Resul Pookutty almost made the biggest mistake of his life during the making of Slumdog Millionaire. The sound mixer,who picked up an Academy Award for Best Sound Mixing at Los Angeles’s Kodak Theatre on Monday,felt the Slumdog team wasn’t giving sound its due importance. After a heated exchange with Danny Boyle,Pookutty walked out of the film,only to be wooed back by the filmmaker.
Just before he left for foreign shores,to pick up the trophies from the BAFTA and Cinema Audio Society (CAS) award and now the Oscar,Pookutty said: “I would have been crying now had I not been persuaded to join the project back.”
“It was a difficult project and Danny was very demanding. It put a lot of strain on me emotionally and physically,” Pookutty recalled. Since the film was shot in Mumbai,a “very noisy city”,in motion,the sound designer had trouble recording the sound from the viewers’ perception. In keeping with the film’s flavour,Pookutty decided to record the soundscape of the city.
The sequences shot at the Chhatrapati Shivaji Terminus were among the toughest. “Since I wanted to record the sound of city life,I positioned my assistants with mikes across the station,” he said.
In fact,after a career spanning 13 years in the industry,36-year-old Pookutty applied fresh tactics for this film. “I had to constantly reinvent ways of getting the best possible sound,” he revealed.
But then,just like Jamal in Slumdog Millionaire,perseverance has been the story of Pookutty’s life. He was the youngest of eight children born to an impoverished family in a non-descript Kerala village,Vilakkupara,80 km from Thiruvananathapuram. His father was a private ticket bus examiner,and he learnt to study in the light of the kerosene lamp as their village had no electricity.
Cinema was far from mind,and Pookutty tried his hands at many things before straying into the world of celluloid. He reared domestic animals,sold milk,later took tuitions to finance college.
For a brief while,he dreamt of becoming a doctor,but gave it up when he failed the medical entrance. After graduation in Physics,he joined the Law College,Thiruvananthapuram.
However,even then,say acquaintances,sounds seemed to hold a strong fascination. “During a recent reception at the village,Resul said the chirping of birds and gurgling of the rivulet had always evoked much curiosity in him,” said his brother Baiju.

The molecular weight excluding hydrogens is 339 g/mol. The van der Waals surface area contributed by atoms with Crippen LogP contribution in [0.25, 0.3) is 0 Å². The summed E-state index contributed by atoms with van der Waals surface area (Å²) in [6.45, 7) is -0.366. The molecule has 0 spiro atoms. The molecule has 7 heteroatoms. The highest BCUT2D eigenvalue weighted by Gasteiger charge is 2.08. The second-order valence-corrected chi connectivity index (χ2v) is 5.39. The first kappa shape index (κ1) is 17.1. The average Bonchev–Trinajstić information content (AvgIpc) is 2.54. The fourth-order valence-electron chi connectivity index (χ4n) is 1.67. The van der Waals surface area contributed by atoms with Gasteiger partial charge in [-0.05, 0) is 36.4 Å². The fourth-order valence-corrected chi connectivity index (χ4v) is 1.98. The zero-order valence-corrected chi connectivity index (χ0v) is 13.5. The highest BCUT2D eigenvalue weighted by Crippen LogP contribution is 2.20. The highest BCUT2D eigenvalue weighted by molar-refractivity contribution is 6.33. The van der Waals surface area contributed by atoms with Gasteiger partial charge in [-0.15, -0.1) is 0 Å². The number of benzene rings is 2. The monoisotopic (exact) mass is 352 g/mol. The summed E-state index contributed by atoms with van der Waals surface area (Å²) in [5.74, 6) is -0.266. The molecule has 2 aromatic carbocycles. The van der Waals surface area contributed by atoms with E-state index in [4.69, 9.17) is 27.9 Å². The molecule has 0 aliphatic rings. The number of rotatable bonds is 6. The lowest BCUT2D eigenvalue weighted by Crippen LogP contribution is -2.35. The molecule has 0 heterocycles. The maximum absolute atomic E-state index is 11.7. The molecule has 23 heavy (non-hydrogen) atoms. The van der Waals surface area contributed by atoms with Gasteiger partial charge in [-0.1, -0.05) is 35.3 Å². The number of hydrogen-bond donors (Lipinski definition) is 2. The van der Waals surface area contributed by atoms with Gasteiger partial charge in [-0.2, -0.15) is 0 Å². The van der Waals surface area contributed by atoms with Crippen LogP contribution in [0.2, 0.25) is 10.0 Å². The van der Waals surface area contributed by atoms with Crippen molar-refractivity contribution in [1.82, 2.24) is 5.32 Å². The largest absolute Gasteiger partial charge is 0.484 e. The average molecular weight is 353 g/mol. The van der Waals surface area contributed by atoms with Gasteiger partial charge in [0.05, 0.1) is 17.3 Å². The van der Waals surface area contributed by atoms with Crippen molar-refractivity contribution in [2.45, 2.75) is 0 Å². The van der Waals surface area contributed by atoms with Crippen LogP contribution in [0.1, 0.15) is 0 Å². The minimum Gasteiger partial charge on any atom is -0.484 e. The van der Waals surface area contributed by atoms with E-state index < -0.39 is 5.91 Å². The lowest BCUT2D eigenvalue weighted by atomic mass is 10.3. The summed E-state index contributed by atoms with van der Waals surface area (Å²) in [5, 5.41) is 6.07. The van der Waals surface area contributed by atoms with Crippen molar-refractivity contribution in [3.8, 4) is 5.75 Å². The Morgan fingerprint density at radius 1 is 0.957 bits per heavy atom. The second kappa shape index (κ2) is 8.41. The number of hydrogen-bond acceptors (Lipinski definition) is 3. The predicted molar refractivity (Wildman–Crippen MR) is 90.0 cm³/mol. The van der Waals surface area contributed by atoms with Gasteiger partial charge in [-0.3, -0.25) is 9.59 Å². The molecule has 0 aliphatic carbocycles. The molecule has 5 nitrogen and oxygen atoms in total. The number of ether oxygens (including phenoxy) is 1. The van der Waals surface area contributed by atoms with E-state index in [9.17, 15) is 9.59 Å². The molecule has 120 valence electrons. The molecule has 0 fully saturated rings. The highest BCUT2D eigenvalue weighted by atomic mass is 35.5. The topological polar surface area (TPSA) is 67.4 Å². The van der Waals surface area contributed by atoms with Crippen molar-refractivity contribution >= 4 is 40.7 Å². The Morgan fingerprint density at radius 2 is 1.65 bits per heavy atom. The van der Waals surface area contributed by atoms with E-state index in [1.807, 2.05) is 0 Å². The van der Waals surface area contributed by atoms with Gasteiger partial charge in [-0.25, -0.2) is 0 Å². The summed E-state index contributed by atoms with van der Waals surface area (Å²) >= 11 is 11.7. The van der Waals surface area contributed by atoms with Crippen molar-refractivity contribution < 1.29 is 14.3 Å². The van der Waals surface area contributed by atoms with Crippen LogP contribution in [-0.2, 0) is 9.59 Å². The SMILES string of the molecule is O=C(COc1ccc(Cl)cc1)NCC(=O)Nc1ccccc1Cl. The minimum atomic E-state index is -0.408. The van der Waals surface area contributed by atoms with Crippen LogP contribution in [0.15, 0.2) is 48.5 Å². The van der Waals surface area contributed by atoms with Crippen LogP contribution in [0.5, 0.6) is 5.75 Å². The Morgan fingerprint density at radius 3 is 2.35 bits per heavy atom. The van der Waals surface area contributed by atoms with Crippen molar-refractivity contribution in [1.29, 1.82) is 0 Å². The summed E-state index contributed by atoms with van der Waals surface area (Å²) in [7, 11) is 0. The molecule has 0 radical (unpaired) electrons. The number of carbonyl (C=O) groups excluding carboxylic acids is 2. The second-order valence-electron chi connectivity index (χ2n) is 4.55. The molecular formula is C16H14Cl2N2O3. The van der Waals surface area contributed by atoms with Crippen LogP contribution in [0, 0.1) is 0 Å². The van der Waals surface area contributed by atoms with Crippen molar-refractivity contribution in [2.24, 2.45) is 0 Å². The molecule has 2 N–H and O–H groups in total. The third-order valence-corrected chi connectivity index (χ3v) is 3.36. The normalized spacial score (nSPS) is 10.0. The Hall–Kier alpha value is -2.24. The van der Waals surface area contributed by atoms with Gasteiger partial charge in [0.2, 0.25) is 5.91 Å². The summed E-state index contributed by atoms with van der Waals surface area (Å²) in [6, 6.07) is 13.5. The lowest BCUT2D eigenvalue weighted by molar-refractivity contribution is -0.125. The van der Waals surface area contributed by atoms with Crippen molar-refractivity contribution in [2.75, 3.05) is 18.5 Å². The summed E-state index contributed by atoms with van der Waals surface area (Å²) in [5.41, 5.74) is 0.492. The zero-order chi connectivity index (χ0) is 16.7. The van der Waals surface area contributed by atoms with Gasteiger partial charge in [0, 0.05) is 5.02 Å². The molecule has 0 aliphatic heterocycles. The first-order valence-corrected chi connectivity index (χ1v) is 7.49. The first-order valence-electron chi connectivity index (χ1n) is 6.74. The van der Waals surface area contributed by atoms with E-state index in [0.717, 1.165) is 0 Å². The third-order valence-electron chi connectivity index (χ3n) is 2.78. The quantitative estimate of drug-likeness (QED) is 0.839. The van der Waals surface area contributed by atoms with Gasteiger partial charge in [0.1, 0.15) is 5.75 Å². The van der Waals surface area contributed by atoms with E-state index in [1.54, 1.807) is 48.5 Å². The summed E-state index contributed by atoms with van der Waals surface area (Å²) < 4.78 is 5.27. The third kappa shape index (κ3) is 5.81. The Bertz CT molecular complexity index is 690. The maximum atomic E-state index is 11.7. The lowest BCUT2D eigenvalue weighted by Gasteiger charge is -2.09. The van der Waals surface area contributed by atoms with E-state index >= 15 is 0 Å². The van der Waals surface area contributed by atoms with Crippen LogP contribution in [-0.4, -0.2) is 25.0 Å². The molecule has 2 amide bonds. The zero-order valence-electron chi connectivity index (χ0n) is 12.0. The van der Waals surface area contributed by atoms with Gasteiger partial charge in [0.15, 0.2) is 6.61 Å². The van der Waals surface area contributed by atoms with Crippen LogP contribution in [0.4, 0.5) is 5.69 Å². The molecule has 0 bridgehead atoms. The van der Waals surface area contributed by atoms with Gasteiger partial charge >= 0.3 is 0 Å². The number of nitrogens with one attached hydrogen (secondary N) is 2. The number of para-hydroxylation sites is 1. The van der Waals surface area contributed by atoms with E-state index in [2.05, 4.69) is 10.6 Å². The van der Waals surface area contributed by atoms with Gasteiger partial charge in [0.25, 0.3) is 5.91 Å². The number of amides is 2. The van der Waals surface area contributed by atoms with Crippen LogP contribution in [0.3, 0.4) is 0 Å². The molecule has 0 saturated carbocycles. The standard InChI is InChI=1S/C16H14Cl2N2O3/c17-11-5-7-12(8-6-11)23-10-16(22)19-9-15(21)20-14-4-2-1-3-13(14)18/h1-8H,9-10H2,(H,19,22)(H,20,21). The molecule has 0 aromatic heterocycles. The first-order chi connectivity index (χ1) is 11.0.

It was only out of curiosity and peer pressure that he applied for the sound engineering course at the Pune Film and Television Institute of India (FTII). He failed the first time,returned to Thiruvananthapuram,and read up all the books he could find on sound engineering. In the next entrance examination and group discussion,Pookutty passed.
While there has been no looking back,in home state Kerala,it is only recently that people came to know Pookutty,who has been living in Mumbai with his wife Shadiya and two children for the past decade. “Even the people of Vilakkupara learned about the feat of its son only recently,” said Baiju.
However,in the run-up to the Oscars,all that changed. Monday evening saw the entire village glued to television to watch the Oscars. As Pookutty’s name was read out,the crowd was ecstatic. Many could not stop their tears and ran to kiss the screen. There were impromptu processions on the streets,many carried banners.
“After the results were out,Resul called me,” says Baiju. “But emotionally choked,he could not speak.” His regret remains that his parents,who are dead,couldn’t see their son go so far.
Like most,Pookutty said he didn’t have much inkling Slumdog Millionaire would go on to become such a phenomenon,though he was a fan of Boyle. “I even had a poster of Trainspotting in my room at FTII,” he said.
When he first met Boyle,Pookutty added,he was tongue-tied when the British director asked him to suggest some films he should watch to know about his sound designing style. He replied,”Watch any of my films,you will find my mark.” When he met Boyle for the second time,Pookutty said,he found that the director had done his homework.
Resul Pookutty dedicates Oscar to India
Sound engineer Resul Pookutty became the third Indian to bring Oscar glory for India by winning the award for sound mixing in Slumdog Millionaire here today.
“I dedicate this award to my country. This is not just a sound award but a piece of history that has been handed over to me,” a beaming and emotional Pookutty said while dedicating the trophy to a billion Indians.
“I come from a country and civilisation that gave the world the word that precedes silence and is followed by more silence. That word is ‘Om’. So I dedicate this award to my country,” said Kerala-born sound technician.
Pookutty shared the honours with colleagues Ian Tapp and Richard Pryke.
“This is unbelievable. I share the stage with two magicians,who captured the noise and cacophony of Mumbai to create the soul stirring artful sound of ‘Slumdog Millionaire’,” he said.
Pookutty has won a BAFTA and a more recent Cinema Audio Society (CAS) awards for best sound mixing. He is the first Indian to win the CAS award.